We don’t need to move to another country to connect with others who are different. We can see that what divides one people from another is simply a lack of knowing them and them knowing us. What divides us, then, may not even be oceans or continents, but simply a lack of understanding of each other.

Unity doesn’t imply sameness; it doesn’t mean everyone dresses the same way, or speaks the same language, or believes the same religion. It does, however, suggest there are shared purposes: such as wanting to create a peaceful world, or having a healthful environment, or producing greater prosperity for more people.

We may argue: that’s fine for people who are good-natured. But there are war-like, belligerent, angry people who choose violence as opposed to peace. Where do they fit into this concept of unity? First, let’s consider that these individuals are often relatively few in number. If most people want peace, and choose unity, then how can a smaller group sway the larger group into believing that separation is preferable to unity? It can only happen if the larger group gives its power over to the smaller group, by believing the smaller group is more powerful. 

Humans have evolved over time to the extent in which more and more people have enjoyed more and more power. Only a short time back in history, a small group of leaders, whether monarchs, dictators, or oligarchs controlled mass numbers of people. As democracy has flourished throughout the globe, more and more people have participated in shaping their own destinies. As it turns out, democracy has the effect of making people want what is best for more people, because what affects one affects all. When one member of a democracy gains, so does the entire group. Gains benefit everyone.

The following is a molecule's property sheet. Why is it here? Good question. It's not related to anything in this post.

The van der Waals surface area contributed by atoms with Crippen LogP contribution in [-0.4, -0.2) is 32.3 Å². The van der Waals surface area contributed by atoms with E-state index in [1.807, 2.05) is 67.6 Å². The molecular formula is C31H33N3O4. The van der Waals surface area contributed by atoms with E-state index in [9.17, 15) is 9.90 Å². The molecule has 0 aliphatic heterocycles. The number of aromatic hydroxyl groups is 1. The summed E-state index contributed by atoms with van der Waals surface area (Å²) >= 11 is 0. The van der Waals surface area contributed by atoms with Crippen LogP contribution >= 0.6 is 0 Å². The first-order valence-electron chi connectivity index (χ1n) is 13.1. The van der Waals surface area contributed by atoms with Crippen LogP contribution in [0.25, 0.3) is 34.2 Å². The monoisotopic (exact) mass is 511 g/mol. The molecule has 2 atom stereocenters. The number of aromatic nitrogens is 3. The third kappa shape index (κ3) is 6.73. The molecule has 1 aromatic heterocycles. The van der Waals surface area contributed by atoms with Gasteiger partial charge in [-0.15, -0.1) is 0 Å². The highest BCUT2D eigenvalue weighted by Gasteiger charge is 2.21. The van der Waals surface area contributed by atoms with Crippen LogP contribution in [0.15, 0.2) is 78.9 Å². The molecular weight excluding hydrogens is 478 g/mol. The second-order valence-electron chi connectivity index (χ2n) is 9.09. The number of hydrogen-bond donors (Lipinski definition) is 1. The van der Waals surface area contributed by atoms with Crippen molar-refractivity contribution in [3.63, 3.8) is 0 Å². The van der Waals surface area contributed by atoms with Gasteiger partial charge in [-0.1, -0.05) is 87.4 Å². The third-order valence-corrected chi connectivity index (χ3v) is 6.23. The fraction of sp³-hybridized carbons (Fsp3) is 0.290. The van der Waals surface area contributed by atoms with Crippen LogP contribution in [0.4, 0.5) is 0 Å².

Unity asks us to expand our scope, and value not simply those around us, but to value everyone around the globe. If we took this simple step, then peace would become our reality. If we saw starving children as everyone’s children, then we would end starvation. If we saw war as tearing into the fabric of the human community, then we make every effort to end war. If we saw violence as harming our friends on the other side of the globe, as well as our friends on the other side of the city, then we would end violence, and the circumstances that lead to violence.

Unity is the philosophical framework of peace, because only in unity is peace possible. What is shared deprives no one. Yet what divides people, creates suffering. History and even current events underscore this premise. Division allows us to accept the unacceptable. Unity allows us to only embrace what we would accept for ourselves and our families.

“United we stand, divided we fall,” is not just the slogan of a people from the 18th century, aspiring to create a new nation on earth. It can inspire a conflicted world into peacefully joining together. It requires us to know that people next door or on the other side of the globe all share the same desires for peace, love, and serenity as ourselves.  When we tap into the spirit of unity, so we tap into the framework for creating peace.